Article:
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“Gümüş, known in Arabic as “Noor”, is one of the world’s most popular soap operas . Released in Turkey by the MBC network, “Gümüş” won an estimated 85 million viewers throughout the Arab World during its first season in 2008.” (Wikipedia)
In my lifetime, I’ve made repeated attempts to watch TV soap operas: American ones, Italian, Mexican, Brazilian and even Serbian ones. I could never get beyond the first few episodes. Soap operas always bored me, and then angered me.
Why? Because they were so blatantly false, so aggressive and unfriendly. Their phony, consumer-ad version of lived reality made me feel miserable. My way of being and thinking is systematically excluded from soap operas of every nation.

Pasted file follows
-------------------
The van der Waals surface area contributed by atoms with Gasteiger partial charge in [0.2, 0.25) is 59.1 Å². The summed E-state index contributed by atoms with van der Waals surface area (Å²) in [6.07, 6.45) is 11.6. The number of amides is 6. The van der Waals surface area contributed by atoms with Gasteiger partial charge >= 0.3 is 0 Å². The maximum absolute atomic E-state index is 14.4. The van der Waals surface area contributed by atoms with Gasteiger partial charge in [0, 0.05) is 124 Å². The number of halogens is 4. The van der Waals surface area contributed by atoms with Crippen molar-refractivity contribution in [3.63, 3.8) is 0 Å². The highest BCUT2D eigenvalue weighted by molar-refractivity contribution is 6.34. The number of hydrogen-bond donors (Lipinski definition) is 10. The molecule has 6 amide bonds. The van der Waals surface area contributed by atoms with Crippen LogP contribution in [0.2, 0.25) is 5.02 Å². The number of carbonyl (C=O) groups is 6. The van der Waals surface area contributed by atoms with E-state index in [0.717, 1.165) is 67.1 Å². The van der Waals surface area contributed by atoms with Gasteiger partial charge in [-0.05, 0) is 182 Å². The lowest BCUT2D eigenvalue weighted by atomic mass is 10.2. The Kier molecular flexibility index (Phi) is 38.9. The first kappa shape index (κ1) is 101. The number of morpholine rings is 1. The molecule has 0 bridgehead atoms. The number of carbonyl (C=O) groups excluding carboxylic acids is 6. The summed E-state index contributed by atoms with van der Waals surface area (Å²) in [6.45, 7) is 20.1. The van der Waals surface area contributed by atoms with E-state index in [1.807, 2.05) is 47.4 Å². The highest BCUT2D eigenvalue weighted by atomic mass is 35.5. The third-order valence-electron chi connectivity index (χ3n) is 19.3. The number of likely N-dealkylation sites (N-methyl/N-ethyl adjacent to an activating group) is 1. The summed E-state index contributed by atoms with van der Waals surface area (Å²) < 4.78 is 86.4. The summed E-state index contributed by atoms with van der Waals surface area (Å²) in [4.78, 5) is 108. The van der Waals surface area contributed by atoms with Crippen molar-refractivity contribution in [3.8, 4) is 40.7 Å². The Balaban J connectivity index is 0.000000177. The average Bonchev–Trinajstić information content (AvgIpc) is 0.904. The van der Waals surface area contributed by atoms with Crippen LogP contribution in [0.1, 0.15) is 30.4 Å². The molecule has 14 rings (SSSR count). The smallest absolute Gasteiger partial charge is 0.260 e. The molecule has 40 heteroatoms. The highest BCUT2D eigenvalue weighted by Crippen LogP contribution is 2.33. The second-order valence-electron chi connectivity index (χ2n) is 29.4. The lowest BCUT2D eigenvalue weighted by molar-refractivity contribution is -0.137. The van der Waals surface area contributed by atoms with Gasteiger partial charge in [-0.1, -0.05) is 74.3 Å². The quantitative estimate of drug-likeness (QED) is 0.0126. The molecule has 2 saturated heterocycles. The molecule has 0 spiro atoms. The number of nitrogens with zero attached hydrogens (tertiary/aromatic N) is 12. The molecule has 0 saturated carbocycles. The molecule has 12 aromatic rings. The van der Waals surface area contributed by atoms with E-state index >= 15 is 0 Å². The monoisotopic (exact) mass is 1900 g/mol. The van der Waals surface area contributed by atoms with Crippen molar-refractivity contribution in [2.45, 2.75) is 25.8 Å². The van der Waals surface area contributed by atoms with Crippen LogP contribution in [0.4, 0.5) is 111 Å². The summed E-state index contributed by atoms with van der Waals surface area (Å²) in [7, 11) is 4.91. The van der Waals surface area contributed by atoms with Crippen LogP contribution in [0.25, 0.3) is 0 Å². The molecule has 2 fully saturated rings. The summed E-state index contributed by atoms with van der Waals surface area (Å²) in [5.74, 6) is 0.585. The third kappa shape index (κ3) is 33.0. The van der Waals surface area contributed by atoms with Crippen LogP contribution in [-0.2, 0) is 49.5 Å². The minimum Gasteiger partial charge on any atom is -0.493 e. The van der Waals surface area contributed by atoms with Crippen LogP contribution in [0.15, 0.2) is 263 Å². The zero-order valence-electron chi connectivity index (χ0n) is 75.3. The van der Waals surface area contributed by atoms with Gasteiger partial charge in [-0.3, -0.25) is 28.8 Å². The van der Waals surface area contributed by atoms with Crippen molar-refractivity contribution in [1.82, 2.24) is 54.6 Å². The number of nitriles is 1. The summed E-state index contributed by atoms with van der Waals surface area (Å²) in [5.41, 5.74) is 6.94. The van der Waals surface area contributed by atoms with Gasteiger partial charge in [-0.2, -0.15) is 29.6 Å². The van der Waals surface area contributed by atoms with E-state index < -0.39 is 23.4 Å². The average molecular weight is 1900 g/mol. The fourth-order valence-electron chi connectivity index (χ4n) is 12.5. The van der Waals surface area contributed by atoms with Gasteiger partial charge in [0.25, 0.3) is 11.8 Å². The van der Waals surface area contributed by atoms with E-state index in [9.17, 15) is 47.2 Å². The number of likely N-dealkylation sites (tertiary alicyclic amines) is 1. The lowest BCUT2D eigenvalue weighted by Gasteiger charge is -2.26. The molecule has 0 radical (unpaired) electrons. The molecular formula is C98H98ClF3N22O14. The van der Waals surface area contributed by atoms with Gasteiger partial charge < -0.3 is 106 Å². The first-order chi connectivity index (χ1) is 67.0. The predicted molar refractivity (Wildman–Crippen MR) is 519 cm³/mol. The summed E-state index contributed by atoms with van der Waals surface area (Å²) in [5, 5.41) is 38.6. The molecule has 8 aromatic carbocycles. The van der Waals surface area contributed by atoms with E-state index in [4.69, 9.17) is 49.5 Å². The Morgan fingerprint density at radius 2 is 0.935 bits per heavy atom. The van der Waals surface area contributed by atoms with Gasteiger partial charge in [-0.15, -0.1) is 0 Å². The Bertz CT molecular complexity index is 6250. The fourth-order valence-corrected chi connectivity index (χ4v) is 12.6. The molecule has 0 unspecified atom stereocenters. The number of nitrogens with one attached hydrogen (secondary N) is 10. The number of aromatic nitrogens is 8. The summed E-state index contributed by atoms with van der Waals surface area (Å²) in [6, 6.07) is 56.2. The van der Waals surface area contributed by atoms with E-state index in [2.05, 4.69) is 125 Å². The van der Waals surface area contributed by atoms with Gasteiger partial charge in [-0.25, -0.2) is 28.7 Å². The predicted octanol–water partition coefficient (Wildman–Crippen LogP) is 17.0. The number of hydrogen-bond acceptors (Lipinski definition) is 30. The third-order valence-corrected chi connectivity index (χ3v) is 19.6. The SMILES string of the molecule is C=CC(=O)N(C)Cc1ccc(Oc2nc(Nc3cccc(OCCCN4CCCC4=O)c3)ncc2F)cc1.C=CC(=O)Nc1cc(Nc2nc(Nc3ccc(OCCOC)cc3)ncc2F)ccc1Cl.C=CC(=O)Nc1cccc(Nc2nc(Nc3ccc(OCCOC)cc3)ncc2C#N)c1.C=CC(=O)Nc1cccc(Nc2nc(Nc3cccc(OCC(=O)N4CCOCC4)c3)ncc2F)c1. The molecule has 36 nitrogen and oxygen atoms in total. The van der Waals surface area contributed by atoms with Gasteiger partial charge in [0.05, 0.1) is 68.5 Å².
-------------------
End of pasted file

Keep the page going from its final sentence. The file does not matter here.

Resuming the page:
Far from considering them “popular art,” I thought they were elitist, and in a bad way: fantasies of snobbism, created for wannabes, who watch actresses in fancy costume while they themselves buy laundry soap.
However, some months ago my friend told me that a Turkish soap opera exists that made Moslem women unite in the Arab Spring revolution. Obviously watching “Gumush” was a must.
After a couple of indifferent episodes, I got hooked. I immersed myself in the world of the woman “Gumush” and I lived with her. I dreamt about her awful problems, I got angry with her foolish mistakes, I talked to my family and friends about the dire struggles Gumush and I were enduring. More